‘Landing’  John Montague

This is a poem on the move. The speaker, all anticipation, on a plane coming into land, marvels at the sparkling landscape beneath him in the darkness. The ordinary becomes magical: lit buildings are ‘jewel caskets’, a row of streetlights becomes ‘lampstrings of pearls’. Comparing that familiar sensation of being in a tilting plane to being within the belly of a whale sensuously combines an age-old Biblical image and modern engineering.

The world is still beautiful and reversing Lorenzo’s gorgeous description of the night sky in The Merchant of Venice, Montague thinks of the earth below him as a bright,  golden grid. By including an imagined Shakespearean lover and Horace, an actual one from the first century BC, Montague becomes one with them. Repeating Horace’s address to his lover ‘Come then, last of my loves’ [‘age iam, meorum finis amorum’] reminds us that language changes but the impulse to love never does. In ‘Landing’ it’s the arrival not the journeying, however wonderfully evoked, that matters and with the poem’s heartfelt final words, ‘my late, final anchoring’, we are at journey’s end.

‘Slip’  Stephen Sexton

The opening lines will make you want to ping a wineglass with your finger and create a tiny, delicate bell-like sound. For Stephen Sexton that sound is ‘lust or boredom or both’. Suddenly it’s complicated: passionate desire or world-weariness; passionate desire and world-weariness? The speaker is unsure. What he does know is that the fingertip on wineglass creates a plaintive sound.

But the second stanza perks up and offers an alternative scenario. The arrangement on the page is different and the mood is brighter. Now the single lonely sound in stanza one gives way to the sound of two glasses clinking. Single is now double but the situation is still complicated. Though there is a ‘bright assent’ between the couple there is also a tension and unease. Simple words contain complex feeling and though the two protest and each tries to assure the other - ‘I mean you no harm’, ‘I mean you no harm’ -  the final note sounded echoes that earlier, plaintive sound.

‘Letters from Mount Fuji’  Jessica Traynor

Japan’s highest sacred mountain with its perfectly shaped volcano does not have a post office at its summit but letters are sent from Mount Fuji in Traynor’s magical imagination. It’s an intimate, direct poem addressed to ‘you’ and in the poem’s opening and closing lines, present and future tenses captures the speaker’s confidence and belief in this relationship: ‘I send you letters’; ‘I will always send you letters.’ And the letters themselves, beautifully folded, intricately designed belong to the Japanese art of origami. In a graceful, elegant image, snowflake-like letters are dropped into thin air, they ‘fall into the world’ and the poem’s shortest sentence, with its inviting tone, asks the recipient to ‘Open one.’ This particular letter contains a picture of the past, a picture that melts away but the question and answer aspect of the relationship at the heart of the poem suggests that this relationship is mysterious, romantic, on-going, despite the poet’s awareness of reality as ‘constant, year-devouring snow’. From mountain to sea, the medium is the message.

‘Sundays’  Kerrie O’Brien

Companions. In Latin, those who eat bread together. For Kerrie O’Brien, a weekly companionable meal becomes a cherished ritual and though there is a huge age difference there is no generation gap. The eighty-year-old is neither identified nor named - a grandfather? a grandmother? – but the reader can picture this valued, special relationship so easily. All that matters, generosity, sharing, love, is contained in this domestic setting, a world in miniature. The food they eat is home grown which makes this weekly meal more memorable and the speaker, in this quiet, happy little play with two characters, one young, one old, gratefully and admiringly paints a picture of an older, independent individual. The generations connect in the family gene. Traces of the eighty-year-old’s powerful, elegant presence lives on in younger family members but what fascinates the young speaker most is the unknowable, the rich reservoir of memory and experience, the ‘pride and mystery’ of this older person. Sundays, that day of rest,  were once quieter, more relaxed, more special. For Kerrie O’Brien they are special still and the poem’s final image combines hand and heart.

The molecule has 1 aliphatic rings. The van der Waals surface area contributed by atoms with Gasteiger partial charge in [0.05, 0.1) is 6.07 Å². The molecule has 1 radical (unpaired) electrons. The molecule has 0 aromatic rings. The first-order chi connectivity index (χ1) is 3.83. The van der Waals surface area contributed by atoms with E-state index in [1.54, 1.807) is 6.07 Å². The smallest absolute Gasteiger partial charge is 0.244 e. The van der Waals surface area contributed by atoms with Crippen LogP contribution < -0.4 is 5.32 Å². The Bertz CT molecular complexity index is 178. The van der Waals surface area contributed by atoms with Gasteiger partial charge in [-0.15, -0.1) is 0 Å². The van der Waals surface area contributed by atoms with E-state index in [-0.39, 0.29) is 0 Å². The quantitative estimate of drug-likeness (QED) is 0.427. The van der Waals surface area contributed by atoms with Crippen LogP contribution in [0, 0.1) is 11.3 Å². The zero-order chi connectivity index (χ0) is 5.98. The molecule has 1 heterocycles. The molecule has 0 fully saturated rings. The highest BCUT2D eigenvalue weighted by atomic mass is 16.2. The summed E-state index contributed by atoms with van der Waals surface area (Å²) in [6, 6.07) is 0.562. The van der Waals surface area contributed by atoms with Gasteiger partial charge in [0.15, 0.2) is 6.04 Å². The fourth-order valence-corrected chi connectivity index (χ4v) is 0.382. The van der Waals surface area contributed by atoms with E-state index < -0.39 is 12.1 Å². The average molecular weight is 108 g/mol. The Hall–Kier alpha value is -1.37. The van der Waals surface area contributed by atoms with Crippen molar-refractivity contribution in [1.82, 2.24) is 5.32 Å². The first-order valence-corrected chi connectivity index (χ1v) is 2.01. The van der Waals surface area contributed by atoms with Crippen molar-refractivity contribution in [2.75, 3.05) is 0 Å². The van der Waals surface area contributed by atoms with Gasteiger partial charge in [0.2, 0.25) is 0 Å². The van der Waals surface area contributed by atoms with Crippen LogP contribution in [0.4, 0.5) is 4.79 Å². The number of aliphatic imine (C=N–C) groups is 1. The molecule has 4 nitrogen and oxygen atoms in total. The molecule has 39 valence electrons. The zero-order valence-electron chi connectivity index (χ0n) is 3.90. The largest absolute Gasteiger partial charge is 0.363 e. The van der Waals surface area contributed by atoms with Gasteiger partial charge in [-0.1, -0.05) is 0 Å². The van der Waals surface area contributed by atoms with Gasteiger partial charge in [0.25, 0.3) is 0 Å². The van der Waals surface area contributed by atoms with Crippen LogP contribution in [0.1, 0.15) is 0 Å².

‘Siúrtheanga’  Ailbhe Ní Ghearbhuigh

Cóngarach. Succinct. Mistéireach. Mysterious. Ceist ar dtús, i líne a haon. Agus níl freagra ar bith aici faoi dheireadh. Tá an deirfiúr deachair a dhíchódú. Duine ceannasach gan dabht ar bith agus tá baint iontach acu. Chuici, tá an file bródúil agus as Gaeilge. Sensuous assonance [‘strainc is drainc’], alliteration [‘spléachadh súl’], repetition and rhyme create a poem rich with speech and sound you won’t get as Béarla. Ní Ghearbhuigh knows that she writes in a minority language, is delighted that her poems have been translated into English, French, German, Czech, Spanish and Galician but she herself finds it very difficult to translate her own work into English: ‘writing in English doesn’t spark any creative impulse in me’.

‘Sister Mystery’ [‘Siúrtheanga’ by Ailbhe Ní Ghearbhuigh] translated by Medbh McGuckian

The strangeness of other people. ‘That’s people for you – they’d put you astray in the head if you thought long enough about them’ says Madge in Philadelphia Here I Come! But in this instance it’s a happy ‘astray in the head’ as Ailbhe Ní Ghearbhuigh tries to figure out her sister. The poem is a portrait of a live wire and McGuckian’s translation captures her energy and indecipherable, sometimes playful facial expressions in quick and contrasting descriptions: ‘Twisting head, darting eyes . . . poker face and frown’. This sister of hers has mastered every kind of an expression which only adds to her mystery. But at the heart of the poem is a celebration and appreciation of a sister’s fidelity. And it would seem that it works both ways. The speaker is also faithful to and proud of  a sister who is endlessly fascinating, unpredictable, intriguing.

- Niall MacMonagle